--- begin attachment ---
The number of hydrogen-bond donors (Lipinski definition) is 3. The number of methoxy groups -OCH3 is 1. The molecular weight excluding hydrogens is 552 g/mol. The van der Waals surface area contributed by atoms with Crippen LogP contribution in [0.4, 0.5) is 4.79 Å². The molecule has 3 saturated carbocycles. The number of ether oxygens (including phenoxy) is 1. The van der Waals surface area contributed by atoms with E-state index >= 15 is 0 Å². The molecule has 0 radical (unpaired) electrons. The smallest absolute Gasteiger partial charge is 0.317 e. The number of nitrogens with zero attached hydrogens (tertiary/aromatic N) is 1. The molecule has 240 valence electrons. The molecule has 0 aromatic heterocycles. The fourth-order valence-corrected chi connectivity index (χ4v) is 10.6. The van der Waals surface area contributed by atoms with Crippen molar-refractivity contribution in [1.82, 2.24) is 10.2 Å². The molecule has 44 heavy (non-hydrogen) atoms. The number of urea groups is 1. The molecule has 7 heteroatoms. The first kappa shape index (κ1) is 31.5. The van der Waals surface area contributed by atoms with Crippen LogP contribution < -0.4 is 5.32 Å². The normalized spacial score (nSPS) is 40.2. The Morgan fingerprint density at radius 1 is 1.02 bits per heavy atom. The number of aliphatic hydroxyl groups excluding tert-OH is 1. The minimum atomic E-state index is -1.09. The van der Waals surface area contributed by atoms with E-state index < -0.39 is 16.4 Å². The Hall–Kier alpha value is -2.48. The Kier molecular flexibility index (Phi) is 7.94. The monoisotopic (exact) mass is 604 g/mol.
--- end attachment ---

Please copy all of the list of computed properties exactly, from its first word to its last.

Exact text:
The number of hydrogen-bond donors (Lipinski definition) is 3. The number of methoxy groups -OCH3 is 1. The molecular weight excluding hydrogens is 552 g/mol. The van der Waals surface area contributed by atoms with Crippen LogP contribution in [0.4, 0.5) is 4.79 Å². The molecule has 3 saturated carbocycles. The number of ether oxygens (including phenoxy) is 1. The van der Waals surface area contributed by atoms with E-state index >= 15 is 0 Å². The molecule has 0 radical (unpaired) electrons. The smallest absolute Gasteiger partial charge is 0.317 e. The number of nitrogens with zero attached hydrogens (tertiary/aromatic N) is 1. The molecule has 240 valence electrons. The molecule has 0 aromatic heterocycles. The fourth-order valence-corrected chi connectivity index (χ4v) is 10.6. The van der Waals surface area contributed by atoms with Crippen molar-refractivity contribution in [1.82, 2.24) is 10.2 Å². The molecule has 44 heavy (non-hydrogen) atoms. The number of urea groups is 1. The molecule has 7 heteroatoms. The first kappa shape index (κ1) is 31.5. The van der Waals surface area contributed by atoms with Crippen LogP contribution < -0.4 is 5.32 Å². The normalized spacial score (nSPS) is 40.2. The Morgan fingerprint density at radius 1 is 1.02 bits per heavy atom. The number of aliphatic hydroxyl groups excluding tert-OH is 1. The minimum atomic E-state index is -1.09. The van der Waals surface area contributed by atoms with E-state index < -0.39 is 16.4 Å². The Hall–Kier alpha value is -2.48. The Kier molecular flexibility index (Phi) is 7.94. The monoisotopic (exact) mass is 604 g/mol.